Misc educational credit?


L

logan1453

I'm reading through Pub 970, specifically the Qualified Expenses
description. I see that "supplies and equipment" fees may qualify, as
long as they are must be paid as a condition of enrollment. I am
looking specifically at the Lifetime Learning credit.

In my situation, I had to pay a mandatory $3,000 fee for equipment
rental, as part of a post-graduate training program. The issue is,
the training program entails taking academic courses, as well as
treating patients in a clinic. The academic courses do actually have
course titles, whereas the clinic time is not really a "course" (e.g.
it does not show up on my academic transcript, does not have a course
title). Since the $3,000 fee is not used for the academic courses,
but rather the "non-course" clinical component of training, am I not
allowed to claim the expense? Or can I consider the entire
"program" (academic courses plus clinic training) as an educational
entity, and the $3,000 equipment fee as part of my educational
expense? Per the tax code, this rental fee is "a condition of
enrollment or attendance". In fact, the director specifically stated
that if we do not pay the fee on time, they would not issue us our
dental specialty certificates.
 
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G

Gene E. Utterback, EA, RFC, ABA

logan1453 said:
I'm reading through Pub 970, specifically the Qualified Expenses
description. I see that "supplies and equipment" fees may qualify, as
long as they are must be paid as a condition of enrollment. I am
looking specifically at the Lifetime Learning credit.

In my situation, I had to pay a mandatory $3,000 fee for equipment
rental, as part of a post-graduate training program. The issue is,
the training program entails taking academic courses, as well as
treating patients in a clinic. The academic courses do actually have
course titles, whereas the clinic time is not really a "course" (e.g.
it does not show up on my academic transcript, does not have a course
title). Since the $3,000 fee is not used for the academic courses,
but rather the "non-course" clinical component of training, am I not
allowed to claim the expense? Or can I consider the entire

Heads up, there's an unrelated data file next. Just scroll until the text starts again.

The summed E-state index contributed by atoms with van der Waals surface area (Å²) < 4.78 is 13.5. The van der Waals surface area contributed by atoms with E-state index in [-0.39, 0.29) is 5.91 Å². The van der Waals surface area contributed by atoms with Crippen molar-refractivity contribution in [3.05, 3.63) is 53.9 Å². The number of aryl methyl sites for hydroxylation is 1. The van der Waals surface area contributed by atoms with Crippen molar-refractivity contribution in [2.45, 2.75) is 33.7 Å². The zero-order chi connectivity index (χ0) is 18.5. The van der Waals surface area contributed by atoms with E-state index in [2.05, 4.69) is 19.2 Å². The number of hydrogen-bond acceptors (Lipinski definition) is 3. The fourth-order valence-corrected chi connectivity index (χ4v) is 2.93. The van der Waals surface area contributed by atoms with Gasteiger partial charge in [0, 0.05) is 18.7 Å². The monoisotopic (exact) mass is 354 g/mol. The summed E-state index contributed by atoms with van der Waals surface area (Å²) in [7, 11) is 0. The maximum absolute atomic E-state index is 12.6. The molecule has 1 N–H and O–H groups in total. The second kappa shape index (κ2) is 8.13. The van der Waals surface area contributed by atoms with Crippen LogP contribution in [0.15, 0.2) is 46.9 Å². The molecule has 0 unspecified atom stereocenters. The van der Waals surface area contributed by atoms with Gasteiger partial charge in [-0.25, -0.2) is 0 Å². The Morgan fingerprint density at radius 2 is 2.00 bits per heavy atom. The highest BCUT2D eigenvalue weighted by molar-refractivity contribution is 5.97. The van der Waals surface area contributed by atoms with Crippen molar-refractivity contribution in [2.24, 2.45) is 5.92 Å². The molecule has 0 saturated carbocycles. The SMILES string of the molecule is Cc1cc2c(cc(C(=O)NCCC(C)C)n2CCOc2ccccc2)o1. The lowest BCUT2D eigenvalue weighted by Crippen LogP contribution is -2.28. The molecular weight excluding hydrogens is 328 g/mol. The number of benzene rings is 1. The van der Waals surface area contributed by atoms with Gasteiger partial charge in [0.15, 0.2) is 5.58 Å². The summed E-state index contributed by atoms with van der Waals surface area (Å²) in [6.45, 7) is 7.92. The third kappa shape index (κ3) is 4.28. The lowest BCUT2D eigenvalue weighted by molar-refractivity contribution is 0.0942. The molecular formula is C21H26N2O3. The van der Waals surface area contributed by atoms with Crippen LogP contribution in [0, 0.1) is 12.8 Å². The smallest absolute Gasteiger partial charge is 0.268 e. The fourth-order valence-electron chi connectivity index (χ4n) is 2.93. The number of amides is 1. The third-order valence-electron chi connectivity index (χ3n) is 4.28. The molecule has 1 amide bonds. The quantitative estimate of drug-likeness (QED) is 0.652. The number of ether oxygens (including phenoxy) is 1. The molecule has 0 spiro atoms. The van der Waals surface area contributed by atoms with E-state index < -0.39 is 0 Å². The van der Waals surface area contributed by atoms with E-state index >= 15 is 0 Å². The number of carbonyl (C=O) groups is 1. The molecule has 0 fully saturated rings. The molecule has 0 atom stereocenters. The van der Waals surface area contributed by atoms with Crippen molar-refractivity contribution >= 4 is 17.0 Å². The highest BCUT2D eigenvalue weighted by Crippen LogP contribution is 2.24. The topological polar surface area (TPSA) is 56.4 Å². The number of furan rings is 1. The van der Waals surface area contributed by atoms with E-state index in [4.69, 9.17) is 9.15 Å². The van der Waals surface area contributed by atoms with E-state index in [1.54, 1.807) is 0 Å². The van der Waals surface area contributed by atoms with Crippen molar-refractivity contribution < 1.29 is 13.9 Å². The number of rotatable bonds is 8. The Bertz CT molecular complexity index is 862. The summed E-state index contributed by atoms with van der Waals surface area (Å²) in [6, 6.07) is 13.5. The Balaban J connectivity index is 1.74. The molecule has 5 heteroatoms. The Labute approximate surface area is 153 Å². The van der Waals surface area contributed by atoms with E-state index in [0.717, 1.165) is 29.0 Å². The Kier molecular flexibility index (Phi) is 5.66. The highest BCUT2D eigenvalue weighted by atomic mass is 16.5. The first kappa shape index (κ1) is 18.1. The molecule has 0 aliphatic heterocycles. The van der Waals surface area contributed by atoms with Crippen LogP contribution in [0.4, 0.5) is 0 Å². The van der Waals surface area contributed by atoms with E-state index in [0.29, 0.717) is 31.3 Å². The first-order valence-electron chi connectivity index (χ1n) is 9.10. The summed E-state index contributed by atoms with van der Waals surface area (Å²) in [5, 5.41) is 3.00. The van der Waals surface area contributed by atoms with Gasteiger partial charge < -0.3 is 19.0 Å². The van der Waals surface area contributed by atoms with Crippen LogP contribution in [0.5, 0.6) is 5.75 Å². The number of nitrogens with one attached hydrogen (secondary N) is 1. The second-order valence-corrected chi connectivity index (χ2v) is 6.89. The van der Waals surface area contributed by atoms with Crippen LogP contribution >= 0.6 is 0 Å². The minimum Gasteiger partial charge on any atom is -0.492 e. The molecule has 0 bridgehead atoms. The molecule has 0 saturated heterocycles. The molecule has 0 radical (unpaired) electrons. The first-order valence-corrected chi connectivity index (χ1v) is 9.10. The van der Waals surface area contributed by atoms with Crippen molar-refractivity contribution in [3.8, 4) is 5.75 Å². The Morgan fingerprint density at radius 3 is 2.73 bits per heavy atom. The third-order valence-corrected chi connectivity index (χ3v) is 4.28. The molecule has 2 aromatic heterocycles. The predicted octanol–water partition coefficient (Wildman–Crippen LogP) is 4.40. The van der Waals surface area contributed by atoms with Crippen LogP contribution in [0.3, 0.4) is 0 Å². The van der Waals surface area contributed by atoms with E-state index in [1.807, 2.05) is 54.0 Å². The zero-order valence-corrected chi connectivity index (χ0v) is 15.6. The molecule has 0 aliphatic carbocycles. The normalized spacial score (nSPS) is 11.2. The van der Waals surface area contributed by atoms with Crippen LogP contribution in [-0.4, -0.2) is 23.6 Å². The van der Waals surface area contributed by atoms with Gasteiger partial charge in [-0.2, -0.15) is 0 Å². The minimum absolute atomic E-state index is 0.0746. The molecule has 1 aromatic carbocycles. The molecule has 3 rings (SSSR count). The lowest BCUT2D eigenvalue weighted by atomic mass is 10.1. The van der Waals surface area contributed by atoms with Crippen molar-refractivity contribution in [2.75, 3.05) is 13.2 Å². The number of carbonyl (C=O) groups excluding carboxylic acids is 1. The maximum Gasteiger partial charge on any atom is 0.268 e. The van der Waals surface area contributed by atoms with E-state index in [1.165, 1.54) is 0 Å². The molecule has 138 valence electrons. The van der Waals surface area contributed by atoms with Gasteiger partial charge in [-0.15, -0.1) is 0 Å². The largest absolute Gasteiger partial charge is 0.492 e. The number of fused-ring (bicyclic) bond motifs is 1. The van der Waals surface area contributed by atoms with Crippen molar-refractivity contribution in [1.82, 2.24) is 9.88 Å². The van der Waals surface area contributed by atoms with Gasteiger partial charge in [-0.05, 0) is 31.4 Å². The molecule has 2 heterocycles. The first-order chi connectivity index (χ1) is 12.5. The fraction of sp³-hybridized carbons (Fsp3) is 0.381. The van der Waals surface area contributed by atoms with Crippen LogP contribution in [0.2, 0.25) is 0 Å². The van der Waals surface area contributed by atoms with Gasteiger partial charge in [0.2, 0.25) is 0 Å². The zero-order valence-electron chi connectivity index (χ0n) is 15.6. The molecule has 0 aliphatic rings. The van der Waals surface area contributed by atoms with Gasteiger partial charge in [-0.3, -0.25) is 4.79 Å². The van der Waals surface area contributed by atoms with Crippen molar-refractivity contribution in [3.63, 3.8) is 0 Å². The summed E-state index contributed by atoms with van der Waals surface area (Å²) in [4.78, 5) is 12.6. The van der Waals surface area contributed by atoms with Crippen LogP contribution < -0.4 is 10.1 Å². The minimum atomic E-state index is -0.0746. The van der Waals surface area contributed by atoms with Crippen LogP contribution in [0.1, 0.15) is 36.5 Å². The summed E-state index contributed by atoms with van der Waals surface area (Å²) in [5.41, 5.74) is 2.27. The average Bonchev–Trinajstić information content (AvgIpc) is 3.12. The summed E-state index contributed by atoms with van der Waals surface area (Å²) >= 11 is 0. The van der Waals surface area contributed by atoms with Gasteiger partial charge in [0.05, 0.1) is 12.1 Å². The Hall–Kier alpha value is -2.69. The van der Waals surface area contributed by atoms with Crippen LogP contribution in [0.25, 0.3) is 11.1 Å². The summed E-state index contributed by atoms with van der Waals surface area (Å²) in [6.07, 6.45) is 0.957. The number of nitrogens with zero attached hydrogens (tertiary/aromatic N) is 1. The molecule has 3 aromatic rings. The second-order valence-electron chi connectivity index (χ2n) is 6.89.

"program" (academic courses plus clinic training) as an educational
entity, and the $3,000 equipment fee as part of my educational
expense? Per the tax code, this rental fee is "a condition of
enrollment or attendance". In fact, the director specifically stated
that if we do not pay the fee on time, they would not issue us our
dental specialty certificates.
You've posted this question, and/or several versions of it, on this NG and
at least one other (misc.legal.moderated) and gotten quite a few answers
already.

I appreciate your desire to get the "right" answer and I'll give you my
opinion shortly, but I want to remind you a few things first, these are
things that many posters here don't realize:

1 - even though many of us who answer here are professionals, without all
the details of your situation you cannot be sure you're getting the right
answer BECAUSE we don't have access to all the information;

2 - you can't rely on what we tell you as authoritative, only The Code and
Regs do that. So even though we'll tell you what we think, we are not
always right (though once I did think I was wrong, but it turned out I was
mistaken about that!);

3 - any answer you want to rely on is going to require that you pay for it -
I, and many others here, do out best to answer questions as best we can, but
you can't really expect us to pony up legal citations and research in detail
for free.

4 - in your situation, I'd recommend that you go see a tax pro. YES, you'll
have to pay. However, my take about you (from reading the number and
context your posts) is that you are likely to ALWAYS second guess whatever
you decide.

5 - While I applaud your diligence in trying to get the right answer, keep
in mind that I can't teach you in 30 minutes what its taken me 30 years to
learn.

Now, my answer -

Your expenses, including your tool fee, which is an expense the school
requires of you to allow you in the program, should count toward ONE of the
educational credits or the deduction. Which one, who knows - depending on
your total situation one may be better for you than the other and without
doing your entire return no one here, not even me, can tell you which one to
use.

My best guess is that you'll either use the Lifetime Learning Credit OR the
Tuition and Fees deduction. I don't imagine you qualify for the HOPE credit
since that is for first and second year students and based on your doing
graduate level work you couldn't possibly be a first or second year student.
I have no idea at all about the American Opportunity Credit and YOUR
situation, but I'd guess that you'd likely be better served by one of the
other options. My basis for this is based on almost 30 years in this
business and my gut instinct about what I've seen.

Go see a tax pro, pay the few dollars and know your return is right,
Gene E. Utterback, EA, RFC, ABA
 

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